However, those magazines are probably all accessible at

    1. Thanks. I made the correction above.

  2. Hah, awesome story of a boy and his book. I love when that sort of stuff happens, it's mind-blowing. You should have scanned your filled Adventure sheet with its 'gay' serifs.

    I also loved that illustration. A few P&P RPG books have a similar spread of weapon images - I think both 3e and 4e, plus the Palladium series' all have pretty sweet weapon porn.

    As a youth I wondered why it was called a quarterstaff. It implies that a regular staff is 20' long.

    The iOS versions keep improving, according to the reviews, becoming less linear and more interesting. I only played the first, and not for all that long. It was alright.

    I think a gamebook could provide perfectly good inspiration for a CRPG. It's a multi-path storyboard, exactly the sort of thing you could adapt. To stick to the mechanical features of the books leaves you with a redundant product though.

    1. >> "As a youth I wondered why it was called a quarterstaff."

      Actually it's a buck-and-a-quarter staff, but why tell your enemies that?

      If you get the reference, you should be deeply ashamed of yourself. I know I am for making it.

    2. From Wikipedia: "The 'quarter' probably refers to the means of production, the staff being made from hardwood of a tree split or sawed into quarters (as opposed to a staff of lower quality made from a tree branch)."

    3. Uh... Chet didn't get it. Oh, dammit. I feel deeply ashamed of myself for getting it.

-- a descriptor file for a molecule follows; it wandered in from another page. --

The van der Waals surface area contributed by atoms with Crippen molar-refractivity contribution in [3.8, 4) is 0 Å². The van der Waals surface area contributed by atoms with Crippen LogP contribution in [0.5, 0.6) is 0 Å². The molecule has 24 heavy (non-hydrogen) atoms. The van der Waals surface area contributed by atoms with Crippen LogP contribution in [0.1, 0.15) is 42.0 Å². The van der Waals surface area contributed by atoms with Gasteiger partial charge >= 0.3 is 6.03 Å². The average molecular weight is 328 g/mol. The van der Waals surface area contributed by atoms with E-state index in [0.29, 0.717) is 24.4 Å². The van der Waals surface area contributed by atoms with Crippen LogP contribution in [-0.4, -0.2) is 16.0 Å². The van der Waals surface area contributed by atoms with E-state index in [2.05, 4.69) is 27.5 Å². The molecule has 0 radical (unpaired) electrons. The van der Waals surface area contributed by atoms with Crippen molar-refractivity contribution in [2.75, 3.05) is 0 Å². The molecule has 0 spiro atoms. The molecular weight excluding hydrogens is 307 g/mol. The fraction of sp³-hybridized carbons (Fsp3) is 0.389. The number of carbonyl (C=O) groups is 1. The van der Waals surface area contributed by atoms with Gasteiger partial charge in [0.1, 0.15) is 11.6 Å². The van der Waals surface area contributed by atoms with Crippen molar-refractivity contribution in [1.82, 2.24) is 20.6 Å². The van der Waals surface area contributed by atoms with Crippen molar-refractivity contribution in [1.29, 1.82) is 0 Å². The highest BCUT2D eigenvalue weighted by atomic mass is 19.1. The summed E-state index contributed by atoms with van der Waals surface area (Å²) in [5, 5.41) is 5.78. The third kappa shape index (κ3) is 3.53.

4. Why on earth would you feel ashamed? "Let's see...ho, ha-ha, guard, turn, parry, dodge, spin, ha, thrust..."

    5. The "Quarter" could also refer to the fact that the basic guard stance when using one with the English techniques has the hands placed at the 1/4 and 1/2 points along its length. (See the etymology.)

  3. I am only slightly disappointed that you did not cover "Fire on the Water", if only because it's a much better book and so might be one or two points higher on the GIMLET. But, as you say, perhaps not a cRPG. This is basically a combat engine that someone attached a bit of book text to. Not terrible in its way, but also not very good.

    Incidentally, the next "Lone Wolf" book is slated for publication this year after a ten-year gap. I wonder if I should get it, for old times sake. Probably not.

    1. It amuses me a bit. The Lone Wolf series was good, sure, but it's not like it was the best thing that ever could have been done with the concept. I never understand the urge to constantly revive, remake, expand, and adapt average properties--whether games, books, or movies--instead of doing something original.

    2. Eh? Up there you said "The Lone Wolf books are just as good as I remembered--probably the best anyone was ever going to do with an RPG in paperback form."